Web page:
“The fundamentals of the whole economic condition are divine in nature and are associated with the world of the heart and spirit…Hearts must be so cemented together, love must become so dominant that the rich shall most willingly extend assistance to the poor and take steps to establish these economic adjustments permanently. If it is accomplished in this way, it will be most praiseworthy because then it will be for the sake of God and in the pathway of His service. For example, it will be as if the rich inhabitants of a city should say, “It is neither just nor lawful that we should possess great wealth while there is abject poverty in this community,” and then willingly give their wealth to the poor, retaining only as much as will enable them to live comfortably.

“Strive, therefore, to create love in the hearts in order that they may become glowing and radiant. When that love is shining, it will permeate other hearts even as this electric light illumines its surroundings. When the love of God is established, everything else will be realized. This is the true foundation of all economics. Reflect upon it. Endeavor to become the cause of the attraction of souls rather than to enforce minds. Manifest true economics to the people. Show what love is, what kindness is, what true severance is and generosity”.

The Motherhood MBA

c_figueres_v3_biggerI’ve been seized with writer’s block since last summer. But I just have to share this because I was thrilled to read it.

This week’s New Scientist has an interview with Christiana Figueres, the executive secretary of the UN Framework Convention on Climate Change. She has the extraordinary task of getting 194 governments to sign a deal in Paris in December next year. This will be a global treaty that sets how we, humanity, are going to get to carbon-neutrality by the second half of the century.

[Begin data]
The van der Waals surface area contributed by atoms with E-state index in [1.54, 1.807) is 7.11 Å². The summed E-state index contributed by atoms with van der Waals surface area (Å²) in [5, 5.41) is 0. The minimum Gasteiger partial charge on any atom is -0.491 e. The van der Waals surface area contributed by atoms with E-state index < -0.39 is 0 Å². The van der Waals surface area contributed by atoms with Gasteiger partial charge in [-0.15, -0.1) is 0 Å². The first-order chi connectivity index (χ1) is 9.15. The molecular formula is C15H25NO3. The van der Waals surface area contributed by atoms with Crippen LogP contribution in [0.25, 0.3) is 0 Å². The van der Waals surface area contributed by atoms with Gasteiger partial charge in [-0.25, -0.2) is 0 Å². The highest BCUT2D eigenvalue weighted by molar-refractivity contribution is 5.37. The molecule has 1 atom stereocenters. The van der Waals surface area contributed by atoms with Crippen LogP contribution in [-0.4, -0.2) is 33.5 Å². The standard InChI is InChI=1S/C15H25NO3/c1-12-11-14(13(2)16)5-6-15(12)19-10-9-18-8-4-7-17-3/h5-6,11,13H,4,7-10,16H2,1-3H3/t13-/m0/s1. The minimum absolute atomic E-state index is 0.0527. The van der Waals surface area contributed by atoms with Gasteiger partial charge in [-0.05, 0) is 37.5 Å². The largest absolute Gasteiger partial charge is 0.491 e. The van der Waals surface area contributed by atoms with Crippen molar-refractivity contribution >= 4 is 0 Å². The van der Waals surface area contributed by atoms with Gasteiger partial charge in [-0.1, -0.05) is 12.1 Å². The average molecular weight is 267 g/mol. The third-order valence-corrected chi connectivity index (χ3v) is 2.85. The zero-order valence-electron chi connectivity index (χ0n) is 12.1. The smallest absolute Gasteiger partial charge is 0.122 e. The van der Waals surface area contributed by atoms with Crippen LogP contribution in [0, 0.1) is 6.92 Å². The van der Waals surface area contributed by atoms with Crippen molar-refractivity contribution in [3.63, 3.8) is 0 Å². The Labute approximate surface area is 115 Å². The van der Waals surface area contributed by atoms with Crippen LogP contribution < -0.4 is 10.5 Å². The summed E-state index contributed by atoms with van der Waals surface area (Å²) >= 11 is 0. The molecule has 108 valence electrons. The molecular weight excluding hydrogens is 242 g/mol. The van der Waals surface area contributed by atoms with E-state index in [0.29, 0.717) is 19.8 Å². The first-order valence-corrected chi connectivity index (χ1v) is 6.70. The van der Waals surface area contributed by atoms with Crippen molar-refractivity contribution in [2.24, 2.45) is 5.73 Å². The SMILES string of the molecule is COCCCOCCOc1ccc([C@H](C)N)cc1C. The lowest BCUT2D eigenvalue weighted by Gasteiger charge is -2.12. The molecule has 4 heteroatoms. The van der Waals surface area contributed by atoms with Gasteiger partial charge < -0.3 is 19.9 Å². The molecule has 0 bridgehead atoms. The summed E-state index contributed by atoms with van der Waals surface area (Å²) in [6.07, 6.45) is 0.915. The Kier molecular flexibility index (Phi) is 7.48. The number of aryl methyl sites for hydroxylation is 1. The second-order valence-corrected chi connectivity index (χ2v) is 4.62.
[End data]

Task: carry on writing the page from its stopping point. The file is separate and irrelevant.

The much-criticised and effective collapse of the UN climate talks in Copenhagen in 2009 demonstrate how extraordinarily difficult it is to achieve alignment on global issues. What makes Ms Figueres’ task even more challenging is that the global treaty under negotiation “is the basis for a global transformation the likes of which the world has never seen”.

Describing her job as ‘one of the most intractable on the planet’, the New Scientist’s reporter asked ‘where do you even begin?’, to which Ms Figueres replied [italics added]:

“Well, first, you can’t get overwhelmed by it. It’s a matter of setting the stage for conversations to occur, building confidence recognizing progress and continually setting the next milestone. It’s not much different to having children. You can rear them in an antagonistic environment or in a facilitative one with a good combination of love and discipline. It’s about supporting them, and recognizing achievements and contributions, but also saying, “that’s fantastic but it’s not enough, here’s the next thing”. Honestly, what was my best training for this job? Being a mother.”

It’s so true. I worked long hours on a professional career but I always knew, and I hope I showed it, that my wife had an incomparably more difficult and challenging time in the career which she chose, as full-time carer for our three sons until the youngest went to school.  Fathers matter enormously too but mothers do have unique capacities.

Consultation is the only way we can deal effectively with all the challenges bearing down upon humankind – wars, resource shortages, inequality, climate change – and it’s where women’s natural capacities in communication, empathy and nurture come to the fore.

The supreme MBA – from the true alma mater (in it’s original sense of ‘nourishing mother’) – is in Motherhood.

New Economics: Women’s Crucial Role

We need a new economics. The Prosperity of Humankind statement suggests that women have a “crucial” role in developing it. At summer school last week, we looked at how and why this might be.

In my previous post – fresh from that study class – I attempted to summarise The Prosperity of Humankind, the statement published by the Baha’I International Community as a contribution to the United Nations Summit on Social Development in 1995.